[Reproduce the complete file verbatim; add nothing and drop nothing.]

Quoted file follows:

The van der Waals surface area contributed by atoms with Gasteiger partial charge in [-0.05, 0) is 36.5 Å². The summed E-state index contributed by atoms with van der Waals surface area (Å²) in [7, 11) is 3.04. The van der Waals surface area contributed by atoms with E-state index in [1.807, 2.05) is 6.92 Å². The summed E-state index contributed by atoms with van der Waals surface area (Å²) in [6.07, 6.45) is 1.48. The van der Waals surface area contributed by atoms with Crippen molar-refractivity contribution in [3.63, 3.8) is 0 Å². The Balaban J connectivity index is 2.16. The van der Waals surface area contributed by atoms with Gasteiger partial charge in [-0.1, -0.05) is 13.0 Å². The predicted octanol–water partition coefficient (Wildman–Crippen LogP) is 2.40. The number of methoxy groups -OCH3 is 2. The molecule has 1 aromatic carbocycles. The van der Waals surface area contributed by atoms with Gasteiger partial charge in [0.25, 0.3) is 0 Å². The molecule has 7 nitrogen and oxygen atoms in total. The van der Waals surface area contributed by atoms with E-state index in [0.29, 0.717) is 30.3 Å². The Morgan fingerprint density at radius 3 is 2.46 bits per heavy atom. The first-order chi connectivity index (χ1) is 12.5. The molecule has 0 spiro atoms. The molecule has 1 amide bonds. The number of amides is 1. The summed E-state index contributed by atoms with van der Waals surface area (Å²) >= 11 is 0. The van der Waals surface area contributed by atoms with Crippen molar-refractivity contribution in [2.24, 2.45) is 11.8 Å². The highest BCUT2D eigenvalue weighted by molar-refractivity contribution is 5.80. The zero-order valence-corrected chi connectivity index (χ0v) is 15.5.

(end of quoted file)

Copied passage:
The van der Waals surface area contributed by atoms with Gasteiger partial charge in [-0.05, 0) is 36.5 Å². The summed E-state index contributed by atoms with van der Waals surface area (Å²) in [7, 11) is 3.04. The van der Waals surface area contributed by atoms with E-state index in [1.807, 2.05) is 6.92 Å². The summed E-state index contributed by atoms with van der Waals surface area (Å²) in [6.07, 6.45) is 1.48. The van der Waals surface area contributed by atoms with Crippen molar-refractivity contribution in [3.63, 3.8) is 0 Å². The Balaban J connectivity index is 2.16. The van der Waals surface area contributed by atoms with Gasteiger partial charge in [-0.1, -0.05) is 13.0 Å². The predicted octanol–water partition coefficient (Wildman–Crippen LogP) is 2.40. The number of methoxy groups -OCH3 is 2. The molecule has 1 aromatic carbocycles. The van der Waals surface area contributed by atoms with Gasteiger partial charge in [0.25, 0.3) is 0 Å². The molecule has 7 nitrogen and oxygen atoms in total. The van der Waals surface area contributed by atoms with E-state index in [0.29, 0.717) is 30.3 Å². The Morgan fingerprint density at radius 3 is 2.46 bits per heavy atom. The first-order chi connectivity index (χ1) is 12.5. The molecule has 0 spiro atoms. The molecule has 1 amide bonds. The number of amides is 1. The summed E-state index contributed by atoms with van der Waals surface area (Å²) >= 11 is 0. The van der Waals surface area contributed by atoms with Crippen molar-refractivity contribution in [2.24, 2.45) is 11.8 Å². The highest BCUT2D eigenvalue weighted by molar-refractivity contribution is 5.80. The zero-order valence-corrected chi connectivity index (χ0v) is 15.5.